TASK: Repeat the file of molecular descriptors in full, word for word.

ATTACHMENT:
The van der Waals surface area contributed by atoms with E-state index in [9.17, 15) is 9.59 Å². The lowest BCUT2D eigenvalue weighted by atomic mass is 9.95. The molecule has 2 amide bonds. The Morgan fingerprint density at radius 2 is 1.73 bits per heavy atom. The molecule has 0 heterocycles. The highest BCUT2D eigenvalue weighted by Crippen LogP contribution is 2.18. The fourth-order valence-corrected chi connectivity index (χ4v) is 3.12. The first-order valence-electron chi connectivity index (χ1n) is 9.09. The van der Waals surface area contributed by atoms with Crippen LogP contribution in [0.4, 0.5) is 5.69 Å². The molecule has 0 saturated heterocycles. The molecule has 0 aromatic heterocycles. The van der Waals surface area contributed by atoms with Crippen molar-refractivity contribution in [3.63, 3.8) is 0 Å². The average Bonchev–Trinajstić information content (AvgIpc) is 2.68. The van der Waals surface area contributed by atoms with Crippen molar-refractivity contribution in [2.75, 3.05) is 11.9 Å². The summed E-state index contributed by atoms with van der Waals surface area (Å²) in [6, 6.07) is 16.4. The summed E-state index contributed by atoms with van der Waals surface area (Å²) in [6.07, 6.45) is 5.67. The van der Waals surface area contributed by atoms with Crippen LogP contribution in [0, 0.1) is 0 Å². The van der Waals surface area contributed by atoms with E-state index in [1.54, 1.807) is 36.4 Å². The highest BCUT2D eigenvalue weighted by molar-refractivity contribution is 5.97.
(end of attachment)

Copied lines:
The van der Waals surface area contributed by atoms with E-state index in [9.17, 15) is 9.59 Å². The lowest BCUT2D eigenvalue weighted by atomic mass is 9.95. The molecule has 2 amide bonds. The Morgan fingerprint density at radius 2 is 1.73 bits per heavy atom. The molecule has 0 heterocycles. The highest BCUT2D eigenvalue weighted by Crippen LogP contribution is 2.18. The fourth-order valence-corrected chi connectivity index (χ4v) is 3.12. The first-order valence-electron chi connectivity index (χ1n) is 9.09. The van der Waals surface area contributed by atoms with Crippen LogP contribution in [0.4, 0.5) is 5.69 Å². The molecule has 0 saturated heterocycles. The molecule has 0 aromatic heterocycles. The van der Waals surface area contributed by atoms with Crippen molar-refractivity contribution in [3.63, 3.8) is 0 Å². The average Bonchev–Trinajstić information content (AvgIpc) is 2.68. The van der Waals surface area contributed by atoms with Crippen molar-refractivity contribution in [2.75, 3.05) is 11.9 Å². The summed E-state index contributed by atoms with van der Waals surface area (Å²) in [6, 6.07) is 16.4. The summed E-state index contributed by atoms with van der Waals surface area (Å²) in [6.07, 6.45) is 5.67. The van der Waals surface area contributed by atoms with Crippen LogP contribution in [0, 0.1) is 0 Å². The van der Waals surface area contributed by atoms with E-state index in [1.54, 1.807) is 36.4 Å². The highest BCUT2D eigenvalue weighted by molar-refractivity contribution is 5.97.